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which, facebook, their earnings yesterday blew away the street and the company reporting the strong mobile growth up over 40% from last year, as you can see, the shares, first time they've crossed, and out of the gait. big news from google, selling motorola division that they just bought not too long ago to lenovo. they're going to get 2.9 billion, but keep in mind, they'll keep a vast majority of the patents, a gigantic haircut. that stock up almost 4%. quick, let's go to nicole. you've got three big names, nicole, you want to start with exxon? >> all right, so exxonmobil profit dropped. the stock is to the down side, down 1.8% and these are better than expected profits and they're helping to take mastercard along with it, but visa is doing so well, up 3%, but you know, it's worth 53 positive dow points, just like we saw boeing weighing 50 dow
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points and it looks like visa is helping out and target, we're keeping an eye on target and we've learned more about the data breach pertaining to the fact that it was actually a vendor and that's how they got in and obviously took millions of americans' personal information. charles: that's an ongoing story and we've had elizabeth mcdonald to give us details on it. thank you, nicole, we'll be back later. risky emerging market assets, turkey, looking less attractive as the fed cuts back on money printing, joining us now from dallas is market watcher charles sizemore. charles, seems like the market treats some of these threats seem to come out of nowhere, and it's emerging markets currency crisis that's the latest example. >> well, it is and if you remember, a short time ago, a year, year and a half ago that we were all talking how overpriced emerging market currencies were and that's a big deal then. that the hot money was flowing into the emerging world and that
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was causing its own problems. that seems like a nice problem to have now, it's gone in reverse, money is fleeing the country as fast as it can. you had bill gross putting out, derisk, going to treasury. that's how quickly things can change. charles: i find it amazing that 2014 when the fed was going to be less accommodative. yields were going to go through the roof and gold continuing to go down, those have been the best two performing assets so far this year. let's talk quick because i know you have some expertise on these emerging markets. in the past they've come lightning quick, major trimmers, but they've kind of faded quickly and when said and done things worked out well. how afraid should we be? >> well, the first thing i would say this is not 1997 again. this is not really a crisis, at least not yet. it can turn into one. right now, it's just a selloff. what we've had is so all of the emerging markets that are in
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trouble now. south africa, turkey, brazil, argentina, they always have big current account deficits. that doesn't matter right up until it does. it doesn't matter so as long as as you have good portfolio inflows, good foreign inflows coming into your economy. and what happened is now that the fed is backing off, now that they're tapering. there's a fear that, well, the money is not going to be there to plug this gap and people are getting in front of that. >> right. >> by selling off the currencies. >> right, i think another thing a we should point out they had their own unique geopolitical risk as well. w i want to move to the market. google is selling the hand set business for, i don't know, you could say 8 to 10 billion loss if you do the math, but the stock is up. charles, here is the thing, they keep the lucrative patents and feels like google can do no wrong even when it's obvious they've made a mistake and overpaid on this. >> well, i don't know that they did overpay because once you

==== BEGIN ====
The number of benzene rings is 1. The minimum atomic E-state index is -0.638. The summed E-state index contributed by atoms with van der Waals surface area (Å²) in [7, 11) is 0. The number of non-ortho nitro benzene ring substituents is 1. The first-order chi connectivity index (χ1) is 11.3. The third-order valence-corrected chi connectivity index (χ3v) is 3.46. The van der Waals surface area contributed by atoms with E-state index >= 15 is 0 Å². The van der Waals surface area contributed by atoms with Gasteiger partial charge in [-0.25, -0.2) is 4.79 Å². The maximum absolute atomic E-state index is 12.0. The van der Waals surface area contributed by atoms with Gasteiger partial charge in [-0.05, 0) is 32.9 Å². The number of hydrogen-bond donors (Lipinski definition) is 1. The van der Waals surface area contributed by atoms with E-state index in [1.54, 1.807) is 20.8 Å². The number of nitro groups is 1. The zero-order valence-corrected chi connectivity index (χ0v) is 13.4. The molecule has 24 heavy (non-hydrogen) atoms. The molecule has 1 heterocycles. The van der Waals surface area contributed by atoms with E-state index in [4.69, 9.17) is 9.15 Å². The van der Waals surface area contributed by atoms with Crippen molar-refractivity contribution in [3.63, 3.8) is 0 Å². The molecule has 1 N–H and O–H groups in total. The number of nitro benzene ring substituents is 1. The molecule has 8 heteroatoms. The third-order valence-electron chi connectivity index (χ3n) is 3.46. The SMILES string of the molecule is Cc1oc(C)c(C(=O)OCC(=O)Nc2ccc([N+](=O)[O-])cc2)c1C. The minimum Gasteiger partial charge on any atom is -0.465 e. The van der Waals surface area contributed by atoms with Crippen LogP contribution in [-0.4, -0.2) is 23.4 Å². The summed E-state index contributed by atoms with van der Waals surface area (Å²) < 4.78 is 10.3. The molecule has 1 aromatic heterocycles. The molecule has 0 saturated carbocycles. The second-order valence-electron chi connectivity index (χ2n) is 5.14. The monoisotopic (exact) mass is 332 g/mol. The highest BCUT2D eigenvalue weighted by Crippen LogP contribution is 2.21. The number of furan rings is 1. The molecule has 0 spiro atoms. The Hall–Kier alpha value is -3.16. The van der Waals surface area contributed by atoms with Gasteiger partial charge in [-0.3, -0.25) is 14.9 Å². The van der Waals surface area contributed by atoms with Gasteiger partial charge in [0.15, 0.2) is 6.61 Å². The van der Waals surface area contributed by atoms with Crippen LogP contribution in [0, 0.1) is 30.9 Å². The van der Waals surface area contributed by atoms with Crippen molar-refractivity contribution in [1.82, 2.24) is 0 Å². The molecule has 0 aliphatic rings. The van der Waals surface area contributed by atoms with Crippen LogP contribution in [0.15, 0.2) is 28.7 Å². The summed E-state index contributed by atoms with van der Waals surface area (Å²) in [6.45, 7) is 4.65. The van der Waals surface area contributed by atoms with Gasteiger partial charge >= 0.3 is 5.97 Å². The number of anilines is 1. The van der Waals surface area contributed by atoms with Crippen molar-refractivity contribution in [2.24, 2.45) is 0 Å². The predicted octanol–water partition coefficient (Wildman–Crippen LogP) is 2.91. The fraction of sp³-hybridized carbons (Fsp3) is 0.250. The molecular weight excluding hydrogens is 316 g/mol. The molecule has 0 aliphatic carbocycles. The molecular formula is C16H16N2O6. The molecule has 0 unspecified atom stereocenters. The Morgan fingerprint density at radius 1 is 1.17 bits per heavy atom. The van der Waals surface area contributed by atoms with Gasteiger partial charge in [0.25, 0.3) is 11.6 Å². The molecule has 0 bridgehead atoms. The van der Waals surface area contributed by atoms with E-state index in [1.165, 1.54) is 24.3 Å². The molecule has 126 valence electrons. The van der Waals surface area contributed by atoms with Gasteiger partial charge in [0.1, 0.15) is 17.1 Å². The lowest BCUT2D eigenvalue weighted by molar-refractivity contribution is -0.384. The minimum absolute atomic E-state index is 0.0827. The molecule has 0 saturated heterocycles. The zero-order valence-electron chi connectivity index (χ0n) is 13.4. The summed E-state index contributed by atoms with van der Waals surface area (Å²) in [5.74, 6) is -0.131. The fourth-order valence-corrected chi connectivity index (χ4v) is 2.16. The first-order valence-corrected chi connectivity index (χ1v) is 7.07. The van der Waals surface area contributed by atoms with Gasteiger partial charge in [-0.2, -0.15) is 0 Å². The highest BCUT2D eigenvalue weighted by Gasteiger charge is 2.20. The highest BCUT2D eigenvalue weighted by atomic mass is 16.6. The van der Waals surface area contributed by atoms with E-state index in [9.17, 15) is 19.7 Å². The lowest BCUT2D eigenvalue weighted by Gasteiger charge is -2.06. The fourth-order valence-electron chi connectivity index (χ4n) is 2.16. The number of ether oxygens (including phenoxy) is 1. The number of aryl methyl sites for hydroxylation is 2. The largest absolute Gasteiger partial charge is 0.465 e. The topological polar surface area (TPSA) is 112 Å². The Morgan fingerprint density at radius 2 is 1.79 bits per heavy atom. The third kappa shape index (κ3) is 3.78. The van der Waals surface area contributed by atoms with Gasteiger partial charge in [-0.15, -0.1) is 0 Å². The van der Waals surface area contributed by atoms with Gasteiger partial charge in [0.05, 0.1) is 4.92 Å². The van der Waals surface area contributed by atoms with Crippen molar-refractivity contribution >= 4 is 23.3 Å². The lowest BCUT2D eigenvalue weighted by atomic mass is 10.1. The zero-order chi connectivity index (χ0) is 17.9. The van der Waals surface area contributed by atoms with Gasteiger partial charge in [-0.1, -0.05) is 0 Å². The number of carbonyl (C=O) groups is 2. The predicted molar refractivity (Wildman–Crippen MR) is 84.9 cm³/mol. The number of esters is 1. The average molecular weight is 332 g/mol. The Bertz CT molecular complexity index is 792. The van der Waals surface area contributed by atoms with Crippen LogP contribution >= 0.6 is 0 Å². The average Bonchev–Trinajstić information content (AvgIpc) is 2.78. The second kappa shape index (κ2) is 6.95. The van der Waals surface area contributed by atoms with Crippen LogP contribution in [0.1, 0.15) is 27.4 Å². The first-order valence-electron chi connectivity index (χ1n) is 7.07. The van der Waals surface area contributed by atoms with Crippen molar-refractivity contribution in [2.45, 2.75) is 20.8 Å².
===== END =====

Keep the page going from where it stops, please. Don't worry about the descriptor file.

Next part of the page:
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strip out the cash and you strip out the set-top boxes they sold off immediately after purchasing and once you strip out the purchase price to lenovo, they're paying 4 billion to the paten patents, when you think about the land grab for the smart phone patent and everybody was bidding them up for fear of lawsuits. from google's perspective, that's insurance. $4 billion when you're google, when you have tens and tens and tens of billions in the bank sitting there nothing nothing, 4 billion for patent, that's insurance. google has a short attention span and tend to go a million places at once and not follow up on anything and looks like in retrospect that's another case with the handset business. but with respect to the patents, i would say it's insurance, insurance is a waste of money until you need it. charles: until you need it. tell you something, i like the if a that they're aggressive and out there and we've got to admit
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it, they really, in the eyes of investors at this point in time can do no wrong and charles you did no wrong this morning, we'll see you soon. >> thank you. charles: and let's look at the strong makers therapy for a rare genetic disorder, this stock has been a monster, nicole, we've got it on the screen there, up $25. >> right, so, obviously, lexion pharma. 19% setting new record highs, this is to treat rare genetic disorders and four above the estimates. 159.82 is the record high for alexion. charles: amazing what's happening in the drug sector. president obama vowed in his state of the union address to act alone to complete his agenda using executive orders to act without legislative approval. my question is how much economic damage can the president's economic orders have?